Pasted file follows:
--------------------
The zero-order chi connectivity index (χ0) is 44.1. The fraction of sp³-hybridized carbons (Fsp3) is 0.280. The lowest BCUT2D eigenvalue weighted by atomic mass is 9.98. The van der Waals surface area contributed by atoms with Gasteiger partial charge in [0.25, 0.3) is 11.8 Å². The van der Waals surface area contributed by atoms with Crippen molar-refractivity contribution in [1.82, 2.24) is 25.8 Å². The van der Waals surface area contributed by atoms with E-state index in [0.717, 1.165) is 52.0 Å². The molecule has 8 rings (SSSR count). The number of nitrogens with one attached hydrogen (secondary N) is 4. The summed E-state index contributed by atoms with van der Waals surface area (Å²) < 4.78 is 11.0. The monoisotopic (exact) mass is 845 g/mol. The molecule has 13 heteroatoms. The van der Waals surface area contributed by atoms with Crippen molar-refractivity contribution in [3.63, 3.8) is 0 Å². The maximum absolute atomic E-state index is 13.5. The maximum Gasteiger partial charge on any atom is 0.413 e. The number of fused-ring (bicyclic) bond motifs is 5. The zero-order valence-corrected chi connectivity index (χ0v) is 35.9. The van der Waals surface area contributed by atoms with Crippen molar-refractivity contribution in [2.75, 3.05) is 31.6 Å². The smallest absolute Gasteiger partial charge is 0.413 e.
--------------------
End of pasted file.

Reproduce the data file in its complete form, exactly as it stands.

The zero-order chi connectivity index (χ0) is 44.1. The fraction of sp³-hybridized carbons (Fsp3) is 0.280. The lowest BCUT2D eigenvalue weighted by atomic mass is 9.98. The van der Waals surface area contributed by atoms with Gasteiger partial charge in [0.25, 0.3) is 11.8 Å². The van der Waals surface area contributed by atoms with Crippen molar-refractivity contribution in [1.82, 2.24) is 25.8 Å². The van der Waals surface area contributed by atoms with E-state index in [0.717, 1.165) is 52.0 Å². The molecule has 8 rings (SSSR count). The number of nitrogens with one attached hydrogen (secondary N) is 4. The summed E-state index contributed by atoms with van der Waals surface area (Å²) < 4.78 is 11.0. The monoisotopic (exact) mass is 845 g/mol. The molecule has 13 heteroatoms. The van der Waals surface area contributed by atoms with Crippen molar-refractivity contribution in [3.63, 3.8) is 0 Å². The maximum absolute atomic E-state index is 13.5. The maximum Gasteiger partial charge on any atom is 0.413 e. The number of fused-ring (bicyclic) bond motifs is 5. The zero-order valence-corrected chi connectivity index (χ0v) is 35.9. The van der Waals surface area contributed by atoms with Crippen molar-refractivity contribution in [2.75, 3.05) is 31.6 Å². The smallest absolute Gasteiger partial charge is 0.413 e.